9. Yes, we can & must do much better holding administrators accountable and should be the first step. Couldn’t agree more.

    This Board of Education, like every other board before them, has one – yes only one – direct report to supervise. One. Just one. Really, only one. Not kidding, one.

    Now, I understand there are a few parents in Montclair that have a modicum of managerial experiences. Some even had their managerial role stipulated in their job descriptions. So, I know there are some trained managers that understand supervising one….yes, a single direct report…is not complex. Yes, that one, single direct report can be the bane of one’s existence. But, it is not complicated and it’s really hard for me to understand how the BoE members as a group – and each individually – can lose sight of this, so very uncomplicated responsibility.

    Let’s talk about how we got here. I really think not enough time has been spent on how the Montclair Public Schools have devolved over the years. How perverted the process of educational excellence has become. Let’s have a hindsight week. Forums each night what is wrong with education in Montclair. But, in the end. In the very end. Even you have to have a point where the buck stops.

  10. And Montclair thinks this is going to get better because we’ve all identified the shortcoming. Well, we are all missing the forest for the trees. The salary control came off the Superintendent’s position in NJ. OK, even Montclair can figure out the impact on this position. No, the fun starts when you look at the organizational chart of the Montclair Public School District. Specifically, for now, the Central Office. Why is it designed the way it is? What will it be going forward? I wanted to say should be, but that is never an option around here.
    Anyway, look at it when you want a giggle.

  11. Frank, You are correct, the board, any/every board only has direct reporting and responsibility only for the superintendent. Only the board can hire or fire a superintendent. Only the BOE can evaluate a superintendent. ALL other responsibilities and direct reporting flows upstream to the superintendent. ALL. That’s how it is in every school district in New Jersey. BOE’s make policy, and policy only. And one more thing, An yes I did giggle. This organization fact is missed by many. This is why it is vital, that Montclair hire a superintendent who is experienced, with the necessary skill sets to effectively manage a $129 million dollar enterprize.

  12. Dherron,
    Yes, hiring a strong superintendent is critical, but the BoE’s responsibility doesn’t stop at this level.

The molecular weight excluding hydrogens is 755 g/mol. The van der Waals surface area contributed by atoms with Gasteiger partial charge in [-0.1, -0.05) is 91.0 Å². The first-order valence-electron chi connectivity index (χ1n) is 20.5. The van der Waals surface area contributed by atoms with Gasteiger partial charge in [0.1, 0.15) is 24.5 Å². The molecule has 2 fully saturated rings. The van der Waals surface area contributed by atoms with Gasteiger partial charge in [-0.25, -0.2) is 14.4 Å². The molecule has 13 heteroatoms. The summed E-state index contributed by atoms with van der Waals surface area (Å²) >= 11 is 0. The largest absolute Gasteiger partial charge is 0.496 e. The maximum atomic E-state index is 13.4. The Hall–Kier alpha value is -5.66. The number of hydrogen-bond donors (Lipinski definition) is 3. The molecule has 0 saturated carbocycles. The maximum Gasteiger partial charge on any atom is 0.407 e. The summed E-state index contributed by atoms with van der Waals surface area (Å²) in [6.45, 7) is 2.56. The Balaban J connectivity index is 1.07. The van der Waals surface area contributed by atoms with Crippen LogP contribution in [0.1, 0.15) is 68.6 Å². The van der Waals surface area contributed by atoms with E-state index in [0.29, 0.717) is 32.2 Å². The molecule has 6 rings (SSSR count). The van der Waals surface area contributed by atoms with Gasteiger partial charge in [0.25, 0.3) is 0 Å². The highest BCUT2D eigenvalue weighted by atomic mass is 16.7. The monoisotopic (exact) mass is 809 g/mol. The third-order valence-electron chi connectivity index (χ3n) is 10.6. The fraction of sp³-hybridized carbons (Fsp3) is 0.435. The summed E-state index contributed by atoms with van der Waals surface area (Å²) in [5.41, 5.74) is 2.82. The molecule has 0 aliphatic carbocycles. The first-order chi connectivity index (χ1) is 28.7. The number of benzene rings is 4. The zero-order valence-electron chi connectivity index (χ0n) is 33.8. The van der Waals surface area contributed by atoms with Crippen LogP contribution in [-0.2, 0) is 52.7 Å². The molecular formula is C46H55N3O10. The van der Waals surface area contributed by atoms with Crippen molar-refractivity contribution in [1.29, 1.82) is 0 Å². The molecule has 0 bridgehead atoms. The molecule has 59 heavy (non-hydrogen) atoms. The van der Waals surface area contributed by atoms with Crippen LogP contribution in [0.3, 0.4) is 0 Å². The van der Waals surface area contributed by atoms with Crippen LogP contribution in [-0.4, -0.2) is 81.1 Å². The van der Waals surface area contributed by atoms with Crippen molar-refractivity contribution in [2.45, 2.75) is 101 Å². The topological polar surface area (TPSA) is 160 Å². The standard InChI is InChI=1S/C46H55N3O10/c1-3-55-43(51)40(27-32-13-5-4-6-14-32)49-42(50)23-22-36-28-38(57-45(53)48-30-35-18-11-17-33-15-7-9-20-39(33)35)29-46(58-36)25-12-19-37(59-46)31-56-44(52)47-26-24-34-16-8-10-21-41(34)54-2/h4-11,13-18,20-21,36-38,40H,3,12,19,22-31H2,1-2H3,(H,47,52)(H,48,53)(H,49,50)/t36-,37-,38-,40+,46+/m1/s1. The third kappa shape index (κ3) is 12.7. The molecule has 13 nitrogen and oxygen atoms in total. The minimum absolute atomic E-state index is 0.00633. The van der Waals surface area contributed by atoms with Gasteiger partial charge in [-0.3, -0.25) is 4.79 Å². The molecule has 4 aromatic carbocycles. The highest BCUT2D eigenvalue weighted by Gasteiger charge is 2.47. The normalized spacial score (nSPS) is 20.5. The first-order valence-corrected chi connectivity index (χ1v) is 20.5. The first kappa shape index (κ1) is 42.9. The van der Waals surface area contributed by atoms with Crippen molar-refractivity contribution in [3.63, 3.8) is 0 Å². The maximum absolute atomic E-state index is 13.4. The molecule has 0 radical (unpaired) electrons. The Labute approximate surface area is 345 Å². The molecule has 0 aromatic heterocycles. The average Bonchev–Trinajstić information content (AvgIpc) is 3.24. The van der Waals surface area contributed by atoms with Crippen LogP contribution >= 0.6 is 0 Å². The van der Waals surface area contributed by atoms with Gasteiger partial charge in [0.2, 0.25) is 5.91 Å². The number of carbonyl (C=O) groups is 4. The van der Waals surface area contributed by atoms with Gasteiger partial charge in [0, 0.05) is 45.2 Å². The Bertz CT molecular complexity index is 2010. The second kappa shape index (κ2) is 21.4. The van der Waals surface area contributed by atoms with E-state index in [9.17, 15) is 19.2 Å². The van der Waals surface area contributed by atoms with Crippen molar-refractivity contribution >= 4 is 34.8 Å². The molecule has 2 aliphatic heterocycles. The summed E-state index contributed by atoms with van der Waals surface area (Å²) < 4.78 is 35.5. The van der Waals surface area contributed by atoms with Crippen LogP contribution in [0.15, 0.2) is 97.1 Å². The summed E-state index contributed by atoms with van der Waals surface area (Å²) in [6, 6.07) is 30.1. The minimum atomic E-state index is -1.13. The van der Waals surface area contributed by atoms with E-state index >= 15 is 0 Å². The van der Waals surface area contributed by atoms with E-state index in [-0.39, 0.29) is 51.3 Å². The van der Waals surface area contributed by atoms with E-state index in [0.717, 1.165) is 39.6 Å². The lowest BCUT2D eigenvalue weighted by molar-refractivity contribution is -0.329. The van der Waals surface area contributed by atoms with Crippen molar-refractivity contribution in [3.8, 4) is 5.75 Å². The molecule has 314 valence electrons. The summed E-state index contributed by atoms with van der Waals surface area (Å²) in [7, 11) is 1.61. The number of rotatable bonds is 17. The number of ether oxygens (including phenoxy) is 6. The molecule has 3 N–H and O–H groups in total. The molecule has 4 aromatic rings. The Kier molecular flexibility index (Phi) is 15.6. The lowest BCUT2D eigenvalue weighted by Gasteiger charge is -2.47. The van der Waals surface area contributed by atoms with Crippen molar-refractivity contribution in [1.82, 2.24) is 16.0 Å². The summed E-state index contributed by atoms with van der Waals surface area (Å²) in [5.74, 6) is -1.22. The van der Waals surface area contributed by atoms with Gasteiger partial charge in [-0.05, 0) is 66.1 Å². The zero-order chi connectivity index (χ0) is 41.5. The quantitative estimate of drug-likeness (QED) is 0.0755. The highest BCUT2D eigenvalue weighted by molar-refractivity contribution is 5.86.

The BoE has a responsibility in vetting of all key hires by the superintendent. This responsibility does not subjugate the superintendent’s legal authority as the superintendent can still choose to hire without the support of the Board. But, is that the type of superintendent – one that makes important decisions without the support of his/her boss – we want? Isn’t that the bad situation we are digging ourselves out from now? Should we accept the unilateral choices and the Board’s sole recourse to fire the superintendent as the limit of collaboration between the CEO and the Board?
    A strong superintendent and a strong Board are not mutually exclusive.

  13. Yes, we did completely miss the boat on this one. Why, for whatever reason, did the board in lock step, support the hiring of a super, without superintendent experience, is mind boggling, and defies all logic. As does the lack of vetting of key hires, recommended by the superintendent. To complicate matters further, only 4 board members were present for that vote, and none are current members. Of those four who voted; 1 resigned soon after the vote, another resigned amid residency questions, a third was not reappointed and the 4th, the BOE president abruptly quite. And here is what the statute state about super appointments and voting;
    It should have been the full membership voting; not the majority of those in attendance. ….
    N.J.S.A. 18A:17-15.Appointment of superintendents;
    N.J.S.A. 18A:17-15. The board of education of a Type I district and of any Type II district, now having or hereafter authorized to have a superintendent of schools, may, by contract appoint, for a term of not less than three nor more than five years and expiring July 1, a superintendent of schools by the recorded roll call majority vote of the full membership of the board.
    We are seeing the residual effects of hiring unqualified, inexperienced administrators to steward our education machine. We must do better. So… do we get out of this mess, and stem the tide of lawsuits, I fear, more are coming.

  14. I don’t have a sense that MPSD has a disproportionate number of lawsuits now. Using your analogy, they seem to ebb and flow over the years. I do think we were likely overly optimistic in reducing legal expenses & reserves for judgements in 2019-20, but I don’t think the CAP applies to legal expenses. So, the financial exposure of the ones I read about is relatively small and will be spread out among all the taxpayers.

    The of there 4 interim hires by the Interim Superintendent, 3 are half-day hires, including his 2nd in command. It seems we have bought temporary, high-end expertise to stabilize the district, make hard choices to cut some organizational inefficiencies, and focus on shoring up our public school mission basics.
    Given their limited time with us, that would be a substantial accomplishment.

  15. “The BOE has a responsibility in vetting all key hires by the Superintendent”

    The ball was definitely dropped there!

    Also what I’d like to know is – where are the years evaluations for the Superintendent and Principals? Let’s not forget that even though Frank seems to not have a sense that there is a disproportionate number of lawsuits, that these lawsuits AP being reported about are all from staff inside our schools. Seems a lot of people aren’t doing their jobs very well. One Principal (Glenfield) got moved around before the lawsuit came out. One is out of the district. I would like to see accountability from those that still remain.